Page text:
|Fort Thomas resident, Scott Layman, lives with Parkinson's Disease. These are his observations. Photo provide.|
"24"By Scott Layman
Living with Parkinson’s Disease is a daily struggle. I used to say it sucks, but now it’s not so bad. Perhaps I have adjusted my own expectations of myself. I have my share of down moments and down days, but more importantly, I have plenty more up moments and up days. Having a disease like Parkinson’s requires a daily gut check and a constant adjustment of my expectations of how I might function based on how I feel.
Today, I feel about 50-50. On my personal feel-good scale, this is about as bad as I get, so I am optimistic that tomorrow’s new day will bring with it fewer bad symptoms than today presents.
Day-by-day … that’s how I’ve managed my life for the past 8 years. Hence “24,” as in 24 hours in a day, for the title of this writing, and hopefully more writings to come. I want to share with my community what’s inside the mind of a man living with Parkinson’s, and so with this daily theme comes the story of something that has happened to me over a 24-hour span that I found inspiring, and hopefully others will too.
I have never served in the military, but I have so much respect for those who have. Men and women for decades have put their lives on the line every single day to preserve the freedoms that so many Americans take for granted and others are thankful of. The same goes for the Fire and Police, many of whom are veterans themselves.
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There is a young veteran in town, the son of a deceased police officer, who did something that has really stuck with me. It happened one evening at a local watering hole, and I learned a lot about a man that I had only previously known as a nice guy with a really thick shell to crack. This veteran of Operation Enduring Freedom came home unable to walk. The nerve gas had attacked his body the prognosis was not good. He had lost so much weight. He defied the medical news that he would not walk again, pushing himself every day like a soldier in training. When I saw him that evening, he was walking and he stood tall, as big and strong as ever.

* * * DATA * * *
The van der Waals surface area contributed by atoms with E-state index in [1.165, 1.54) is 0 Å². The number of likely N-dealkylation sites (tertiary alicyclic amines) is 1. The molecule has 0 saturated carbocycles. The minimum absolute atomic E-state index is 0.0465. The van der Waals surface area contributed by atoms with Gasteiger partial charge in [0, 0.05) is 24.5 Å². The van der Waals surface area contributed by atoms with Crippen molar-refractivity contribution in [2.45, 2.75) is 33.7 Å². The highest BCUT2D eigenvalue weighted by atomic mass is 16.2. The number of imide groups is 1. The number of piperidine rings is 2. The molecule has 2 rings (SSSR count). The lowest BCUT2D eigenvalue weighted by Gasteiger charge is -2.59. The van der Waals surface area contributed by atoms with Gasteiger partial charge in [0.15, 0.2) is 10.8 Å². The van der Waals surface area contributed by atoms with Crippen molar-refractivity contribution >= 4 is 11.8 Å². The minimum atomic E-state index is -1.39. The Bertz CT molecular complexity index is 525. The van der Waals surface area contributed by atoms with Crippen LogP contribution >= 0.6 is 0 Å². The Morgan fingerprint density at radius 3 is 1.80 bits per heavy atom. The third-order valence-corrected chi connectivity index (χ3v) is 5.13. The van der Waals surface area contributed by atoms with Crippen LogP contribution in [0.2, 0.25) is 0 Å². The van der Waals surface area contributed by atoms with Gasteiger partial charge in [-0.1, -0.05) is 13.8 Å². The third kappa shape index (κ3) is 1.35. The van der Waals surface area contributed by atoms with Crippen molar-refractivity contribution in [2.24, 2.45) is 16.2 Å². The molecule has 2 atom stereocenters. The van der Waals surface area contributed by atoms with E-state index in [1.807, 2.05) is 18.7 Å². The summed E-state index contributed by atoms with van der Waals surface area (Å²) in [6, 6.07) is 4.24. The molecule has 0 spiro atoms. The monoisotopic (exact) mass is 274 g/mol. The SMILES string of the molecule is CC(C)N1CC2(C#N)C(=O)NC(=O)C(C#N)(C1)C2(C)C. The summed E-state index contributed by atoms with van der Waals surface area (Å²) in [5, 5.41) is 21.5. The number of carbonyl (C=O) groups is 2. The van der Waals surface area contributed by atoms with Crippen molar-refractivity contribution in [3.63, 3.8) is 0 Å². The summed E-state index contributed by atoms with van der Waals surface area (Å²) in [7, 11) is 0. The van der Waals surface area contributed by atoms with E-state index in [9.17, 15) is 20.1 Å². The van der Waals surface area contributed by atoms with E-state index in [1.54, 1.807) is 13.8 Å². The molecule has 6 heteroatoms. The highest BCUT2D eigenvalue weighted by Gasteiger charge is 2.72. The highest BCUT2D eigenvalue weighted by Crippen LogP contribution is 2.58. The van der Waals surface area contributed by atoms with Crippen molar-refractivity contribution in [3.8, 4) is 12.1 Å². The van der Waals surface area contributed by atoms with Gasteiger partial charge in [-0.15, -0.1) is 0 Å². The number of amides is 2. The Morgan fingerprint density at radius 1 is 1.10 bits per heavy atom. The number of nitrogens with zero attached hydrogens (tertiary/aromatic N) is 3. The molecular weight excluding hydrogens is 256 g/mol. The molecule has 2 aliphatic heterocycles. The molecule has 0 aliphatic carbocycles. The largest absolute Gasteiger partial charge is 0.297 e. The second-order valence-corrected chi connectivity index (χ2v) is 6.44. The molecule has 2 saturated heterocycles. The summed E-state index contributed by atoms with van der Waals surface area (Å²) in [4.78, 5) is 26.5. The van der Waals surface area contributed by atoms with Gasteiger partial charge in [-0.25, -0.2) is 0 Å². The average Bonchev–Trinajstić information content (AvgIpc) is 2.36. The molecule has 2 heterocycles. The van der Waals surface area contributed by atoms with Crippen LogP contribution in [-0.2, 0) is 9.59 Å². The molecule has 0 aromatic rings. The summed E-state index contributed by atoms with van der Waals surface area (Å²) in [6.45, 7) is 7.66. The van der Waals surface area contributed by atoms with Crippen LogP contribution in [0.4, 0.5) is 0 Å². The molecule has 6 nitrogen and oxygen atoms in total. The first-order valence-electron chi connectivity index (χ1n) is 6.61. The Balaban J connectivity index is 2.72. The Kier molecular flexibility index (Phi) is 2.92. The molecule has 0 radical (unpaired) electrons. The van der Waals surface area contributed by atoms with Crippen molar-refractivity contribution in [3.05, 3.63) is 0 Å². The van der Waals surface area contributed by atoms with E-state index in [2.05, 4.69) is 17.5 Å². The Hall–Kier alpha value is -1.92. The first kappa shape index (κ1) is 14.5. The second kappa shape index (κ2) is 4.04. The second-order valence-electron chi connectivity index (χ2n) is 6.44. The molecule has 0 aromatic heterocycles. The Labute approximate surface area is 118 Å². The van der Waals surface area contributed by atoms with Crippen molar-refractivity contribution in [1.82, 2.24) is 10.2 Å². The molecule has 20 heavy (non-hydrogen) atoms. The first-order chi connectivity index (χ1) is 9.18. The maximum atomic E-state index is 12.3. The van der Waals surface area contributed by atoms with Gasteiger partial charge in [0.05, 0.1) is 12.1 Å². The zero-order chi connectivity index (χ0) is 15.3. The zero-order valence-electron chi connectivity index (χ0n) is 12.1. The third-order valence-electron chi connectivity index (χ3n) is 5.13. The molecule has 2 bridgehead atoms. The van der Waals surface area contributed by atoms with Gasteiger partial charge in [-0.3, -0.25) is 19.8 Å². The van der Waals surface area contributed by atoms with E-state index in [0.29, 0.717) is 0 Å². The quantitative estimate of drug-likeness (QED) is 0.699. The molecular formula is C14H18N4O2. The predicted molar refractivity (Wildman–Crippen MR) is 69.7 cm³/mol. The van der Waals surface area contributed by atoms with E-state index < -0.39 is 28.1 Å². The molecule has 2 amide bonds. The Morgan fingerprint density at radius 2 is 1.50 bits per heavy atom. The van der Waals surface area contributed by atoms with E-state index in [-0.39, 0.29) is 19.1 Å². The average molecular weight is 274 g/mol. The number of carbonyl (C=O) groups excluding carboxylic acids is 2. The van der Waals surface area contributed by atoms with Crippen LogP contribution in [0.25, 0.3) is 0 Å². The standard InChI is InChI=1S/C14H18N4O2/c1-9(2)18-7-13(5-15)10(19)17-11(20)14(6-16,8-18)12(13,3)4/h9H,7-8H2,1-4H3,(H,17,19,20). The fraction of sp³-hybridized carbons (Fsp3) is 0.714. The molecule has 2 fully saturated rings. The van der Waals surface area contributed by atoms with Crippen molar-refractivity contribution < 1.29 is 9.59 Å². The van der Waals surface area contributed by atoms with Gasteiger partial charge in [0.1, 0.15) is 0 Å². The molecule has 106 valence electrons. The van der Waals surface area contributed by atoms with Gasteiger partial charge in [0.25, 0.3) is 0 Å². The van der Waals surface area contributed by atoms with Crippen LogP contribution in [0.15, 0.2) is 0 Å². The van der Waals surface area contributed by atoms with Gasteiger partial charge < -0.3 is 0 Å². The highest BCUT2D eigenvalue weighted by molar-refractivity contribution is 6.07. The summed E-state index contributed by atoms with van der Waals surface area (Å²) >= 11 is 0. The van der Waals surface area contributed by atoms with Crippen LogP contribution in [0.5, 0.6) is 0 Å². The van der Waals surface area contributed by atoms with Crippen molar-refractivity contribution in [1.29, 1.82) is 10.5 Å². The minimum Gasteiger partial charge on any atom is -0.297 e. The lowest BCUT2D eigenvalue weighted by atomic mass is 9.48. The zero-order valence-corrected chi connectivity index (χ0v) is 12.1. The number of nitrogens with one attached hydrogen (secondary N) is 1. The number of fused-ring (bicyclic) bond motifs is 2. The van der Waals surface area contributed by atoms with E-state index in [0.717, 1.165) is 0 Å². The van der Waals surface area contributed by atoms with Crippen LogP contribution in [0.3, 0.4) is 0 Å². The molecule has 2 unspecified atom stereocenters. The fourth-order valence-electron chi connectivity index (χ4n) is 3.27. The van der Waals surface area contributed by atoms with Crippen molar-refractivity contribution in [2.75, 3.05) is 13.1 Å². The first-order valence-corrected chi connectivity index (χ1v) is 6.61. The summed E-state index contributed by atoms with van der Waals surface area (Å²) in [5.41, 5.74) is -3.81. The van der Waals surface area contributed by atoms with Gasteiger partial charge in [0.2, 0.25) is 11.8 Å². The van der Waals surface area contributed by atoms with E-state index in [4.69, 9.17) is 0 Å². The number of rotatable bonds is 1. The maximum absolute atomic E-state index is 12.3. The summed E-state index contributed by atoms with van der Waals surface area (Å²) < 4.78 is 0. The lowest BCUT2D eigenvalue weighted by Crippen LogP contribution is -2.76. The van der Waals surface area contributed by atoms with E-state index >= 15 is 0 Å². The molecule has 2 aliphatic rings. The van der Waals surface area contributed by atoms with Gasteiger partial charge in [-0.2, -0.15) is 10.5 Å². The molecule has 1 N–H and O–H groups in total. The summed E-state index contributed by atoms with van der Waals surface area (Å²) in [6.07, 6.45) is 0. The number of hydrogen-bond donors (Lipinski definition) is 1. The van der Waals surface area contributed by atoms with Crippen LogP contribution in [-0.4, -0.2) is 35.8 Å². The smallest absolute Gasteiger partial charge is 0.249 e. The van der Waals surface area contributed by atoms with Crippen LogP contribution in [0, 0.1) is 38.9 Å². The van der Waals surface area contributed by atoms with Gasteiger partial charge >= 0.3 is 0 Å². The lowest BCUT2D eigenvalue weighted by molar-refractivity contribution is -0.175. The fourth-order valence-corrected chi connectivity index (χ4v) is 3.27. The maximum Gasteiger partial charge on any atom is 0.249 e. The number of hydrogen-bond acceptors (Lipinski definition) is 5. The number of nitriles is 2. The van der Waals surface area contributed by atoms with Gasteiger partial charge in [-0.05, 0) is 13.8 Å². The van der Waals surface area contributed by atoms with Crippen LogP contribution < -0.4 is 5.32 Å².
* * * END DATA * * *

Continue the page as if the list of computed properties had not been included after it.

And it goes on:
As this soldier told me his story, I stayed glued to his words like a child listening to a teacher. I had known him for years, and yet I learned so much about the Man he had become. His father would be proud.
The more he talked, the prouder I became of him and our friendship. Of course, it didn’t end there; he had to raise the bar even more. He continued to talk, telling me how he had been following my personal story as I battled Parkinson’s over the past 8 years. Suddenly, I felt like the teacher. He talked about me with a wealth of respect, although I know inside my heart that what I have endured fails in comparison to his personal fight and his own victory.
He is wearing this ball cap which is beaten and battered, much like his body was. The Velcro is practically non-existent, likely from the strain caused by his huge melon-size head. It is frayed and dirty. Then, he takes his ball cap off and puts it on my head. I smiled a big smile, and as I went to return it, he insisted I keep it. He said that I can never give up my fight, and that I must always remember that he is only a phone call away should I need anything. This bruised and beaten up hat is more than just a hat. It is a reminder of this promise. It symbolizes a bond of brotherhood, and I felt invited into his circle.
I turned 50 this year. I feel wise beyond my years, and I have never been more proud to be an American. I have also found myself very proud to have Parkinson’s, because if not, I never would have had this uplifting experience to share. Thank a veteran. They all deserve our gratitude.